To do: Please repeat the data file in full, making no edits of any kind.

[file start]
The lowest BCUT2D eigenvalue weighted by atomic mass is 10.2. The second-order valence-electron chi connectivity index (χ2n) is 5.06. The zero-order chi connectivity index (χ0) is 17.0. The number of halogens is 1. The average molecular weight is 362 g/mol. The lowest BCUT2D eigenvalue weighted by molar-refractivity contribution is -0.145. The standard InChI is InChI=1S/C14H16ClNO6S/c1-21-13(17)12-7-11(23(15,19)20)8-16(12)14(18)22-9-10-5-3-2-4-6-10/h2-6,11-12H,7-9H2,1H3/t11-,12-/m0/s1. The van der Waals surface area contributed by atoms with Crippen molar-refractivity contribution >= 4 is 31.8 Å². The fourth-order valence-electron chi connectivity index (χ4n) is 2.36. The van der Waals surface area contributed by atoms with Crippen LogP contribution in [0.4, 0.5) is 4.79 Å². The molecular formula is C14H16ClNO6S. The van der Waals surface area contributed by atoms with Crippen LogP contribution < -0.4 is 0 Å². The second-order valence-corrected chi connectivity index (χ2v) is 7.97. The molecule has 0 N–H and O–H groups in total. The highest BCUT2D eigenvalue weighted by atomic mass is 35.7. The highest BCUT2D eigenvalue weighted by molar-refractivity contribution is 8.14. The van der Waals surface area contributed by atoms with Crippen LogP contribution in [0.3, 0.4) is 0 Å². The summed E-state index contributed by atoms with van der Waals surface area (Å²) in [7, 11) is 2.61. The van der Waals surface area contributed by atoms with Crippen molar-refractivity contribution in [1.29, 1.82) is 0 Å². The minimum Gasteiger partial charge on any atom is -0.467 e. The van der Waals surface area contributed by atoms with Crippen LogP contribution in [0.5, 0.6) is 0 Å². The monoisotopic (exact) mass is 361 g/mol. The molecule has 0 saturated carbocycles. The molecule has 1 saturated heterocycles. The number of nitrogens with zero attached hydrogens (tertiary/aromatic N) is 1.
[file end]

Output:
The lowest BCUT2D eigenvalue weighted by atomic mass is 10.2. The second-order valence-electron chi connectivity index (χ2n) is 5.06. The zero-order chi connectivity index (χ0) is 17.0. The number of halogens is 1. The average molecular weight is 362 g/mol. The lowest BCUT2D eigenvalue weighted by molar-refractivity contribution is -0.145. The standard InChI is InChI=1S/C14H16ClNO6S/c1-21-13(17)12-7-11(23(15,19)20)8-16(12)14(18)22-9-10-5-3-2-4-6-10/h2-6,11-12H,7-9H2,1H3/t11-,12-/m0/s1. The van der Waals surface area contributed by atoms with Crippen molar-refractivity contribution >= 4 is 31.8 Å². The fourth-order valence-electron chi connectivity index (χ4n) is 2.36. The van der Waals surface area contributed by atoms with Crippen LogP contribution in [0.4, 0.5) is 4.79 Å². The molecular formula is C14H16ClNO6S. The van der Waals surface area contributed by atoms with Crippen LogP contribution < -0.4 is 0 Å². The second-order valence-corrected chi connectivity index (χ2v) is 7.97. The molecule has 0 N–H and O–H groups in total. The highest BCUT2D eigenvalue weighted by atomic mass is 35.7. The highest BCUT2D eigenvalue weighted by molar-refractivity contribution is 8.14. The van der Waals surface area contributed by atoms with Crippen LogP contribution in [0.3, 0.4) is 0 Å². The summed E-state index contributed by atoms with van der Waals surface area (Å²) in [7, 11) is 2.61. The van der Waals surface area contributed by atoms with Crippen molar-refractivity contribution in [1.29, 1.82) is 0 Å². The minimum Gasteiger partial charge on any atom is -0.467 e. The van der Waals surface area contributed by atoms with Crippen LogP contribution in [0.5, 0.6) is 0 Å². The monoisotopic (exact) mass is 361 g/mol. The molecule has 0 saturated carbocycles. The molecule has 1 saturated heterocycles. The number of nitrogens with zero attached hydrogens (tertiary/aromatic N) is 1.